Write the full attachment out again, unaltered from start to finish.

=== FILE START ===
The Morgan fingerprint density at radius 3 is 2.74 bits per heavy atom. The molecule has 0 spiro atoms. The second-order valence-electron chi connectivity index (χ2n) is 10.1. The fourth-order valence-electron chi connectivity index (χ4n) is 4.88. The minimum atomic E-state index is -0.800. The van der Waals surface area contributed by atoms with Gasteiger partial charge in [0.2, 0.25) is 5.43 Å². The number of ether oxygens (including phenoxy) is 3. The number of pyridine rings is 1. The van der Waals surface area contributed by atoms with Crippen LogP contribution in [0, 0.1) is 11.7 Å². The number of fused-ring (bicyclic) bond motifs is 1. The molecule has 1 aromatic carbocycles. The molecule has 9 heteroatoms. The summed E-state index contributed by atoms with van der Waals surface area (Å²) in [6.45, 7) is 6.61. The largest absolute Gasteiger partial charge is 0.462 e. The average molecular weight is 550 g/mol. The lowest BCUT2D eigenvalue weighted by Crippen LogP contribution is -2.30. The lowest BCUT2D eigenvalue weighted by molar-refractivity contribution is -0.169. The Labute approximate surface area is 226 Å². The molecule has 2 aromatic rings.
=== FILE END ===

The Morgan fingerprint density at radius 3 is 2.74 bits per heavy atom. The molecule has 0 spiro atoms. The second-order valence-electron chi connectivity index (χ2n) is 10.1. The fourth-order valence-electron chi connectivity index (χ4n) is 4.88. The minimum atomic E-state index is -0.800. The van der Waals surface area contributed by atoms with Gasteiger partial charge in [0.2, 0.25) is 5.43 Å². The number of ether oxygens (including phenoxy) is 3. The number of pyridine rings is 1. The van der Waals surface area contributed by atoms with Crippen LogP contribution in [0, 0.1) is 11.7 Å². The number of fused-ring (bicyclic) bond motifs is 1. The molecule has 1 aromatic carbocycles. The molecule has 9 heteroatoms. The summed E-state index contributed by atoms with van der Waals surface area (Å²) in [6.45, 7) is 6.61. The largest absolute Gasteiger partial charge is 0.462 e. The average molecular weight is 550 g/mol. The lowest BCUT2D eigenvalue weighted by Crippen LogP contribution is -2.30. The lowest BCUT2D eigenvalue weighted by molar-refractivity contribution is -0.169. The Labute approximate surface area is 226 Å². The molecule has 2 aromatic rings.